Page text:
The subject upon which I propose to remark, in the second place, is the relation of France towards Mexico. The United States hold, in regard to Mexico, the same principles that they hold in regard to all other nations. They have neither a right nor a disposition to intervene by force in the internal affairs of Mexico, whether to establish and maintain a republic or even a domestic government there, or to overthrow an imperial or a foreign one, if Mexico chooses to establish or accept it. The United States have neither the right nor the disposition to intervene by force on either side in the lamentable war which is going on between France and Mexico. On the contrary, they practice in regard to Mexico, in every phase of that war, the non-intervention which they require all foreign powers to observe in regard to the United States. But notwithstanding this self-restraint, this government knows full well that the inherent normal opinion of Mexico favors a government there republican in form and domestic in its organization, in preference to any monarchical institutions to be imposed from abroad. This government knows, also, that this normal opinion of the people of Mexico resulted largely from the, influence of popular opinion in this country, and is continually invigorated by it.

The President believes, moreover, that this popular opinion of the United States is just in itself, and eminently essential to the progress of civilization on the American continent, which civilization, it believes, can and will, if left free from European resistance, work harmoniously together with advancing refinement on the other continents. This government believes that foreign resistance, or attempts to control American civilization, must and will fail before the ceaseless and ever-increasing activity of material, moral, and political forces, which peculiarly belong to the American continent.

Nor do the United States deny that, in their opinion, their own safety and the cheerful destiny to which they aspire are intimately dependent on the continuance of free republican institutions throughout America. They have submitted these opinions to the Emperor of France, on proper occasions, as worthy of his serious consideration, in determining how he would conduct and close what might prove a successful war in Mexico. Nor is it necessary to practice reserve upon the point, that if France should, upon due consideration, determine to adopt a policy in Mexico adverse to the American opinions and sentiments which I have described, that policy would probably scatter seeds which would be fruitful of jealousies, which might ultimately ripen into collision between France and the United States and other American republics. An illustration of this danger has occurred already. Political rumor, which is always mischievous, one day ascribes to France a purpose to seize the Rio Grande, and wrest Texas from the United States; another day rumor advises us to look carefully to our safety on the Mississippi; another day we are warned of coalitions to be formed, under French patronage, between the regency established in Mexico and the insurgent cabal at Richmond. The President apprehends none of these things. He does not allow himself to be disturbed by suspicions so unjust to France and so unjustifiable in themselves; but he knows, also, that such suspicions will be entertained more or less extensively by this country, and magnified in other countries equally unfriendly to France and to America; and he knows, also, that it is out of such suspicions that the fatal web of national animosity is most frequently woven. He believes that the Emperor of France must experience desires as earnest as our own for the preservation of that friendship between the two nations which is so full of guarantees of their common prosperity and safety.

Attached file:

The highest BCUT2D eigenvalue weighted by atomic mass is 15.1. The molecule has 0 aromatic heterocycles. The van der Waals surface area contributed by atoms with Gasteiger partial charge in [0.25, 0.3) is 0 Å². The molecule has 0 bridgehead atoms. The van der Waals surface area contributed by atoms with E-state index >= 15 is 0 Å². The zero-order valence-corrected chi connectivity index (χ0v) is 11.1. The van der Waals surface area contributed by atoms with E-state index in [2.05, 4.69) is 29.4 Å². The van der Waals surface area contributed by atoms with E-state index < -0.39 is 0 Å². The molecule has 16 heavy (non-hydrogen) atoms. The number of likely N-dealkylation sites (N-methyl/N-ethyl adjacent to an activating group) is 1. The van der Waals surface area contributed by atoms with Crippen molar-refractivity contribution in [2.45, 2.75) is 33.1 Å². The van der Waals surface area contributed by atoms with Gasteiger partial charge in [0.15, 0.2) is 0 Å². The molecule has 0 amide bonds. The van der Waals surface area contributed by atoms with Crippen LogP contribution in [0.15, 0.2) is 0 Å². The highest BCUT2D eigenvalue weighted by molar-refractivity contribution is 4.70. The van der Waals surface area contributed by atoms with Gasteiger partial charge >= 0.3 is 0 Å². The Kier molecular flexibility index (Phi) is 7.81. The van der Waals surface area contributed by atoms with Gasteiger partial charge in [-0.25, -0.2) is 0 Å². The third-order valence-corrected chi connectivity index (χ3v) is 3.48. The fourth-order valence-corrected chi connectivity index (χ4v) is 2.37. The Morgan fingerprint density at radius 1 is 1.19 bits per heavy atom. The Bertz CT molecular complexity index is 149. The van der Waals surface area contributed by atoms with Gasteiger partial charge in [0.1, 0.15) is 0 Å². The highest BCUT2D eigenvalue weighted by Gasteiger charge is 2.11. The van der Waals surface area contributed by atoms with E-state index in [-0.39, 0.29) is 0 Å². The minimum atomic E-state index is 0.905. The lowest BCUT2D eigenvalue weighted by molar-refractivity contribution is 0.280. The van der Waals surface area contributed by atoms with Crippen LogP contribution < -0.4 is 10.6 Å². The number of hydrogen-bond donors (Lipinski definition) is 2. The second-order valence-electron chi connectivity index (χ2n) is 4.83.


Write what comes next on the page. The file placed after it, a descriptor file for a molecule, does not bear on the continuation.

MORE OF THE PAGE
Thinking this, the President would be wanting in fidelity to France, as well as to our own country, if he did not converse with the Emperor with entire sincerity and friendship upon the attitude which France is to assume in regard to Mexico. The statements made to you by M. Drouyn de l’Huys, concerning the Emperor’s intentions, are entirely satisfactory, if we are permitted to assume them as having been authorized to be made by the Emperor in view of the present condition of affairs in Mexico. It is true, as I have before remarked, that the Emperor’s purposes may hereafter change with changing circumstances. We, ourselves, however, are not unobservant of the progress of events at home and abroad; and in no case are we likely to neglect such provision for our own safety as every sovereign state must always be prepared to fall back upon when nations with which they have lived in friendship cease to respect their moral and treaty obligations. Your own discretion will be your guide as to how far and in what way the public interests will be promoted, by submitting these views to the consideration of M. Drouyn de l’Huys.

I am, sir, your obedient servant,

WILLIAM H. SEWARD.

TeachingAmericanHistory.org is a project of the Ashbrook Center at Ashland University

401 College Avenue | Ashland, Ohio 44805 (419) 289-5411 | (877) 289-5411 (Toll Free)

info@TeachingAmericanHistory.org